I thought about how often I say I want to know the truth. When confronted with it, however, I do whatever I can to forget it. If I could give back the red pill and take the blue one instead, I would. Think about how often we play this game in a day’s time:

  1. Honey, do these pants make me look fat?
  2. So, how did I do on my presentation? Any way I can improve my delivery?
  3. Listen, I want to know what you really think. What’s the deal with my coworkers? Why don’t they like me?
  4. Dude, I want you to be my accountability partner. Be sure to call me out on stuff I’m doing wrong, okay?
  5. Doctor Spock, do you have any tips on how I can be a better parent?

Now think about it. In asking questions, seeking advice, desiring accountability and feedback, do we really want to know the truth or would we prefer that one-sided answer that only feeds our illusion of truth? Think about what we do when we don’t get the answer we want:

  1. We disqualify the message: “Well, controlling rage might be good advice for other parents, but my anger isn’t that bad. Besides, my kids are going to grow up learning respect. My daddy was a drill sergeant and look how I turned out!”
  2. We discredit the messenger: “What a know-it-all! I guarantee you, he hasn’t given a single presentation worth listening to. I mean, really, I guess he’s got a right to his opinion, but in this situation, he’s clueless!”
  3. We discount the relationship: “I know she means well, but I’d don’t think she really understands where I’m coming from. If she had taken the time to listen to my side, if she knew me better, I don’t think she would have come to the same conclusion!”
  4. We dissociate the experience: “I’m sorry, can you repeat that last part? The part right after ‘now this is very important.’” (That’s a tribute to Get Smart, BTW)
  5. We discourage the self: Well, that proves it. I’m a failure. What is the point of trying anyway? Thanks for giving me the truth. I’m thinking of that line from A Few Good Men: “You can’t handle the truth!!”

Facing truth can be daunting, because truth always changes us and change is hard. My challenge to myself and to you is to stick with the red pill, be teachable and don’t get discouraged. Other people don’t always have the right answers or the truth we need to hear, but at least consider their thoughts before you write them off completely. Allow others to speak truth into your life and do not be afraid to change because of it. Don’t be like the person who looks in the mirror, sees a dirty face, and then forgets to wash it. And if you are the type of person that gets discouraged easily in the face of truth, then read my previous post, Go Hard or Go Home. Hopefully, it will encourage you.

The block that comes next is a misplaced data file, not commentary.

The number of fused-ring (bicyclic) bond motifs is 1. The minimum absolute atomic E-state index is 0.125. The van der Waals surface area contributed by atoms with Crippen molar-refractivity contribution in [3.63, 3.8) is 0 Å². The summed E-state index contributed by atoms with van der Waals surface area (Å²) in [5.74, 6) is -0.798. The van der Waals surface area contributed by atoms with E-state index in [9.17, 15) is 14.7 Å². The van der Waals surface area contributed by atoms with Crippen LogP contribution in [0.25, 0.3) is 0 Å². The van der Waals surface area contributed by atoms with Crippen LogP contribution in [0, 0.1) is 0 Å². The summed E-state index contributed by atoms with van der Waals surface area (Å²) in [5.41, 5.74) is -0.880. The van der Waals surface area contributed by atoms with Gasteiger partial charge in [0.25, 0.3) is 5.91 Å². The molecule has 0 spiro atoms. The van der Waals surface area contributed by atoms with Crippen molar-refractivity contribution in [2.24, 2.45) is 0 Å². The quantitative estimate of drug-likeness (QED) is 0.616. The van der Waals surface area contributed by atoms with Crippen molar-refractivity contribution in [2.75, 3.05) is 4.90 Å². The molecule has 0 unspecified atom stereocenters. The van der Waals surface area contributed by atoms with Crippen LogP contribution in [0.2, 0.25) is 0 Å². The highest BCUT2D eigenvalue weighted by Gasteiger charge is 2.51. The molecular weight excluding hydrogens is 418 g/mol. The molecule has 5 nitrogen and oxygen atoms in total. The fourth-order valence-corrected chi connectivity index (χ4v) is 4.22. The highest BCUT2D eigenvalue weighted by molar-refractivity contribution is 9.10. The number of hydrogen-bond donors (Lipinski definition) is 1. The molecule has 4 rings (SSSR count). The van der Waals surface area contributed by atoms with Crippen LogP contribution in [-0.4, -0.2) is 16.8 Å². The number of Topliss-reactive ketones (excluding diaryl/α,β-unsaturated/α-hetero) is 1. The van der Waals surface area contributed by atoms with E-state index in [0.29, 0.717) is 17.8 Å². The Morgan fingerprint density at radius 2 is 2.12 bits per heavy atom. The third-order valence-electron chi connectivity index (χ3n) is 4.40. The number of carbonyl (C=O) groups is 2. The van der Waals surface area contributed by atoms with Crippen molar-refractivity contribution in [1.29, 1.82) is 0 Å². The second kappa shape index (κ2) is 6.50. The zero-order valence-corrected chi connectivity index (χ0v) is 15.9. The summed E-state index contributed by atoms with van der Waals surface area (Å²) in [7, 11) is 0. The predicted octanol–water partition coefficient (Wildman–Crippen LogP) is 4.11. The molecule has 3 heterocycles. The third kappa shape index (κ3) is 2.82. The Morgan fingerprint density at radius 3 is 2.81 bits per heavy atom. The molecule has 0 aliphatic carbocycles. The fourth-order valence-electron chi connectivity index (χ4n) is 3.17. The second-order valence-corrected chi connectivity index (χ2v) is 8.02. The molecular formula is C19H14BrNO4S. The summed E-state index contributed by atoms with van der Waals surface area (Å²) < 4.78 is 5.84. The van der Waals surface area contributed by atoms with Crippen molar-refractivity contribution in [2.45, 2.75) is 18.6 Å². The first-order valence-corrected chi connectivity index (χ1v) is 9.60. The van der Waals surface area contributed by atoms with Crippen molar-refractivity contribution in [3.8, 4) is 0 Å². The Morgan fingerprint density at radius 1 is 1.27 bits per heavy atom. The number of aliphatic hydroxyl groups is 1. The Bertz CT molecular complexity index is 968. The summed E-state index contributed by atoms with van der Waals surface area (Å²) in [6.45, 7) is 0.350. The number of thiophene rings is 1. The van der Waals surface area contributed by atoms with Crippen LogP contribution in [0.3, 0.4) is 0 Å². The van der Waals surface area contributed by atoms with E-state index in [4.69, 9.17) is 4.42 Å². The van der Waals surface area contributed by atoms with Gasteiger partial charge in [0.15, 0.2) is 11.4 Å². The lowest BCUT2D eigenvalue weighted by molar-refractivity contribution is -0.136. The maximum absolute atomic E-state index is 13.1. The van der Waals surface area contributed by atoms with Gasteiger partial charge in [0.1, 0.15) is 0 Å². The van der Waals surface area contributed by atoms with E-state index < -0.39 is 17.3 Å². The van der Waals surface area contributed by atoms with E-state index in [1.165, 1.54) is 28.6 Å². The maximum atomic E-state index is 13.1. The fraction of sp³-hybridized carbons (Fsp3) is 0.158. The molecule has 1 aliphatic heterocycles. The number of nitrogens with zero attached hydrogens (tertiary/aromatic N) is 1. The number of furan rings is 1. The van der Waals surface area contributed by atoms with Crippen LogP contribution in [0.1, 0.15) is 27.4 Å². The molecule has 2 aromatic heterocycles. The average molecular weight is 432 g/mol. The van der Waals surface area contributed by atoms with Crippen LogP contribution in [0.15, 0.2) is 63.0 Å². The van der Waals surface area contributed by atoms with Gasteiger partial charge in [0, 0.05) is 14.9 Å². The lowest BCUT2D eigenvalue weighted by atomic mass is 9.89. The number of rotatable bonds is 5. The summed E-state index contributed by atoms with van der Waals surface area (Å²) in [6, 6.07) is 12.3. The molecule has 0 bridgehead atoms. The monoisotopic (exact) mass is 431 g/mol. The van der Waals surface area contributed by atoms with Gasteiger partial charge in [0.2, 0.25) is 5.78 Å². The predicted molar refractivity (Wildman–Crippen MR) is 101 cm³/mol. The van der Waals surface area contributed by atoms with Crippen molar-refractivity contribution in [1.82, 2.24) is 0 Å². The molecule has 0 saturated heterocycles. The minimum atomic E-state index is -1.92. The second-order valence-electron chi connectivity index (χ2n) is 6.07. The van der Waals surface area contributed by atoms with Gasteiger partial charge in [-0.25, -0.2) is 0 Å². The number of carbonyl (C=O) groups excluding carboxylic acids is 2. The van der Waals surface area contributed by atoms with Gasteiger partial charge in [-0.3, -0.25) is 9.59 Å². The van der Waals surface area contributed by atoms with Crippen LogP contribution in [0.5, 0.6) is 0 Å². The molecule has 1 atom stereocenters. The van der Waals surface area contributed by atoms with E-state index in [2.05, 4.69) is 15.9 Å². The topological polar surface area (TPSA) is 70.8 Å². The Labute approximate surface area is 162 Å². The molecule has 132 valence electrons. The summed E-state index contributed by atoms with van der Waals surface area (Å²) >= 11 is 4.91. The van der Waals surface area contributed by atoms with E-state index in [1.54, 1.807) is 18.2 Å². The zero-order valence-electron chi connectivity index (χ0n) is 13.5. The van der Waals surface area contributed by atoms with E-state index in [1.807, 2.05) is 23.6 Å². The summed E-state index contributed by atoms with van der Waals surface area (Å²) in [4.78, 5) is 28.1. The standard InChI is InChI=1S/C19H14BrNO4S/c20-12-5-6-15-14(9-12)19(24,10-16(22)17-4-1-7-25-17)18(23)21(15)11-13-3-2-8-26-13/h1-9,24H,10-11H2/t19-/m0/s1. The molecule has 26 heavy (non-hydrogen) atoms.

Question: How have you faced truth today? Did you take the red pill or the blue pill and why?


So I have a few questions for you to consider in anticipation of my lecture at Park Cities Presbyterian Church on September 30th at 11:45 am (Did I mention they will be providing lunch free of charge?! – you must register, though, so email for details.)


What are the kinds of situations that tend to make you angry?

Who are the people who always seem to rub you the wrong way?

How do you typically respond when you are angry?

When is it okay to be angry?

Have you ever used anger in a positive way? How did you do it?

We will be exploring some of these questions on Monday, September 30th, as well as some of the techniques for effectively USING anger instead of LOSING it.

Hope to see you there.

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I am a board certified psychiatrist, author, speaker in private practice with Southwest Clinical and Forensics in Dallas Tx. I also serve as an adjunct professor at Dallas Theological Seminary. I have a passion for helping people through painful circumstances, be they physical illnesses of the brain, psychological conditions of the mind, social problems of everyday life, and/or spiritual crises of faith and worldview.


All information provided is for educational purposes only. It is not a substitute for a professional evaluation or treatment. If you are experiencing emotional distress, please contact a mental health professional. Dr. Henderson cannot respond to inquiries about prescription refills, or medical or psychiatric emergencies over the internet. If you are a patient in need of assistance, please contact Dr. Henderson’s office directly, call 911 or go to the nearest emergency room.